• Anita – there is much wisdom in your comment and I appreciate your input. It is scary to abandon something that has worked so well in the past. But as you point out – I can always return to daily shooting at any point in the future for there is nothing about this creative journey that is set in stone – it can be changed at any time to what works best for me in that moment.

  11. Good for you, I think a 365 is a huge commitment, and surely rewarding, however it is important to feel free to make adjustments if that’s what you need. It sounds as if you’re still being creative though.

    • Leanne – I have missed days before in previous projects – and just moved on when that happened. But it felt different this time – I was really struggling with it. It feels good to be “released” from that commitment. Now when I do go out shooting I’m excited by the prospect.

  12. I LOVE your decision. Nothing silences an internal task master like not paying it any attention! Great decision, Brenda. You are creative in so many ways…the 365 project is a wonderful expression of your creativity – but it’s, by far, not the only one. By far! And, you are not only wonderfully creative, you are also a wonderful leader of creativity. I love that you’re listening to your internal wise counsellor, instead of the internal task master, and saying ‘enough’. Keep showing us the way, Brenda. PS. I LOVE the image. Spectacular. And, I have to check out Zen tangle! I think it’s something I’ve been doing for years, but I didn’t know it had a name..that it was a thing! Very excited to learn more! Hugs from Toronto!

    • Juli – thanks so much. I have a very strong internal taskmaster (and I love the way you have described this) who takes control in no uncertain terms. It is an excruciating process to “let down” this taskmaster – to not live up to her high standards. But I am feeling good about the decision – to letting my day unfold in the way it wants to and finding creativity in many forms. (And as I have mentioned to others, beware – Zentangle is extremely addictive!)

  13. All I can say is that you’re amazing. Zentangle? You are truly an artist! I create a ton of rules for myself…some are irrational…does it really matter where something sits on a shelf, but the rules I really need to follow about my getting things done, growing creatively, etc., I dismiss far more often than I should. Go figure! :o)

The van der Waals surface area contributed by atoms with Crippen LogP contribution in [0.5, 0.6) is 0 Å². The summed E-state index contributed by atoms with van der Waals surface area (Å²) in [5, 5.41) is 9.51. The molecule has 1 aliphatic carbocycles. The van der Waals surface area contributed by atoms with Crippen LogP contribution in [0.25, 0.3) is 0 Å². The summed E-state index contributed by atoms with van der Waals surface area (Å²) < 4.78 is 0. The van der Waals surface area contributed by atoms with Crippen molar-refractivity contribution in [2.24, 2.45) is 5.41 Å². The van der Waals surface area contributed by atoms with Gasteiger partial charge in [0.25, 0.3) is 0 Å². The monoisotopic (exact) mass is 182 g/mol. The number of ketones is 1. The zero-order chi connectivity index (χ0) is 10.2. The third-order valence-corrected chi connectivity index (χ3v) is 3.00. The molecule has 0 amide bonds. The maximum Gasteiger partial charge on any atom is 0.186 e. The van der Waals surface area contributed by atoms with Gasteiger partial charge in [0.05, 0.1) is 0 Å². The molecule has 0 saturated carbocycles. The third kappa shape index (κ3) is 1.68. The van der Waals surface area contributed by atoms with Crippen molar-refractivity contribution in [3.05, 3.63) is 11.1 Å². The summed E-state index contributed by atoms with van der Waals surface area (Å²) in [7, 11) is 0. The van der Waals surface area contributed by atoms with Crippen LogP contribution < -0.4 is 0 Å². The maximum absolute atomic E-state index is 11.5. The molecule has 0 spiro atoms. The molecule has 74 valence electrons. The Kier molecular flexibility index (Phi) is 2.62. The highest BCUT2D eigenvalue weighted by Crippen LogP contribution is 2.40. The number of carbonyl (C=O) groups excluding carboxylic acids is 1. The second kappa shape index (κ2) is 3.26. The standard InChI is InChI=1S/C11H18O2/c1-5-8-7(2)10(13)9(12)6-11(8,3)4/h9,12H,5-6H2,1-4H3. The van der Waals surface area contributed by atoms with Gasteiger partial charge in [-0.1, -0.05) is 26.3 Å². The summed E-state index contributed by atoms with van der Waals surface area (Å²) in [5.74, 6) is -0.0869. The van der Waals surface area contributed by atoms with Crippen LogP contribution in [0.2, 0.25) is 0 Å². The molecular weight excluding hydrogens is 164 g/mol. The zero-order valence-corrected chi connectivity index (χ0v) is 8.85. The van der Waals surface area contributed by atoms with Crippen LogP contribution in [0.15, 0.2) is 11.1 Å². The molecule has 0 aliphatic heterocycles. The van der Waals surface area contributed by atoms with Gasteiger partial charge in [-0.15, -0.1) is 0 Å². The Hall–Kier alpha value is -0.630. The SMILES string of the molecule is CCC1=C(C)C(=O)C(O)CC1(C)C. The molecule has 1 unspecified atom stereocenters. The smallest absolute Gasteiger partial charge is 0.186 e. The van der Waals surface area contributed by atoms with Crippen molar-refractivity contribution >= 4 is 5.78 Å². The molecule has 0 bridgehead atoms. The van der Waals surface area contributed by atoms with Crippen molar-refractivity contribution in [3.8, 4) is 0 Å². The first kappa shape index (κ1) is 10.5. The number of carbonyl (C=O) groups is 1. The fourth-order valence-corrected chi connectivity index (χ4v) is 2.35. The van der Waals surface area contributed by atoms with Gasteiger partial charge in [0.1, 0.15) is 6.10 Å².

Gorgeous image…I think it’s those blue tones you create that really get to me.

    • Suzette – rules, rules, rules! Oh, I can talk to you about rules 🙂 I am the queen of internal rules. Many of my rules are good for me – they keep me focused on and committed to what I want to accomplish. But then, if what I want or need to accomplish should change – oh, boy! – that’s when we have a “slight” issue. I do think that recognizing we have these rules is the first step – once we know they are there, we can then question their relevance to our life, right now, and get rid of the ones that don’t. And thanks again – I have really been playing around with my blues 🙂

  14. It’s like you have a little window into my mind. I do the same thing — believing that if I don’t write every day, the words will just evaporate and disappear. I love what you’ve written here: “That blind obedience, especially to my own internal taskmaster, is not healthy.” As always, you are an inspiration. xo lisa

    • Lisa – Ha! I wish I had a window into that fascinating mind of yours – full of characters, voices, words, plots, stories. Somehow I doubt that your words will ever evaporate – but I completely understand the feeling.

      For me, at this point in my creative journey, this was the right decision. I hadn’t realized how much stress I had unwittingly placed on my self trying to meet my daily photography goal. Now, I go out when the weather cooperates and I find joy again in being out there.